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Such a beautiful night…

October 14, 2009

… at COSI, the Columbus, Ohio science center.

As you know, dear readers, I’m on fire about the idea that science and faith can be conversation partners rather than adversaries. I think they answer different questions, the how and the why, but there is no reason they can’t have a conversation. As long as both recognize certain boundaries, the conversation can be beautiful.

That’s exactly what happend tonight at COSI with a panal discussion sponsored by COSI/WOSU/The Ohio State University. Neal Conan, host of the NPR’s talk of the nation moderated a panal discussion that included the following: Dr. Denis Lamoureux, scientist, theologian, evangelical who accepts evolution, Dr Eugenie Scott, anthropologist and nontheist and Dr. Francisco Ayala, Catholic, former member of President’s committee of advisors on science.

The amazing thing was how much they all agreed on the nature of science and faith discussions. They drew a hard and fast line between what science could and couldn’t do. Basically, their essential argument was that science ought to be concerned with the natural order and figuring out how the natural order works. All of them, especially during the question and answer time, kept coming back to this essential point. The panelists wouldn’t allow people to say any more than that. They all felt that the question of God’s existence or nonexistence was outside what science can tell us.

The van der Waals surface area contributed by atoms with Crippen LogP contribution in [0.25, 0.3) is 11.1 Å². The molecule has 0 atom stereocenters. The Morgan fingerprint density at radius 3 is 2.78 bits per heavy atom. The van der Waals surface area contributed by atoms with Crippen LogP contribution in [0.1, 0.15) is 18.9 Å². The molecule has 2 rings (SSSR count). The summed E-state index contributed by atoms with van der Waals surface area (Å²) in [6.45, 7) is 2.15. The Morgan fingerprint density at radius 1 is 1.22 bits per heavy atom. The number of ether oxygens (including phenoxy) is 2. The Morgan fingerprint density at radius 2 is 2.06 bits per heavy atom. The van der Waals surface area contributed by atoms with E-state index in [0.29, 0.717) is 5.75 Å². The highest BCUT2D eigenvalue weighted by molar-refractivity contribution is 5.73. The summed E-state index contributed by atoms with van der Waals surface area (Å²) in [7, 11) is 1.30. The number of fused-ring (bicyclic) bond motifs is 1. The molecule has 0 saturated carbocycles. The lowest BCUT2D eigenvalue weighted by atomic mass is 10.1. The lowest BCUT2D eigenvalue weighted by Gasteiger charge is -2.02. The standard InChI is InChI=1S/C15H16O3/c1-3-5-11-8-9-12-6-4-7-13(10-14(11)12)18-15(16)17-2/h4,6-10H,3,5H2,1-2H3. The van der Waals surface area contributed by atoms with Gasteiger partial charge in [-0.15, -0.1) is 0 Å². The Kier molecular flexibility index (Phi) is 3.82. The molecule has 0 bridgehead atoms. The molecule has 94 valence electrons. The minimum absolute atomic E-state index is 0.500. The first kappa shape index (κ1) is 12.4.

Eugenie Scott had a great metaphor to explain this as she said, “We don’t have a Theomonitor. There is no test I can conceive of that would enable us to prove or disprove God’s existence.”

Refreshing honesty and I loved it.

Denis and Fransisco had great discussions on their faith and their work as scientists. But, I’m going to focus on Denis’ comments, as he represents my world (evangelical Christians). More than once, he affirmed his belief that the Bible is God’s word, and how that didn’t contradict his acceptance of evolution. He tackled some pretty difficult questions. I wish he wasn’t Canadian, because he could be a huge help to the conversation here in the state.

I left the discussion pumped and a vision for the way forward. I hope to play that out more in future posts. It made me want to go back to school and get a science degree, palentology to be specific. You know how I love fossils. And Jesus.

Oh, by the way, the Darwin posts are a bit delayed. Soon. Promise.

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8 Comments leave one →
  1. Ray S. permalink
    October 14, 2009 11:16 pm

    What does it mean to say that something exists, but we have no way to detect it? How is such a condition different from non-existence?

  2. erp permalink
    October 14, 2009 11:35 pm

    Dr. Lamoureux has an essay Evolutionary Creation online.

    Dr. Ayala should have been quite interesting; I keep hoping he’ll wend his way up to Stanford for a talk.

  3. erp permalink
    October 15, 2009 12:13 am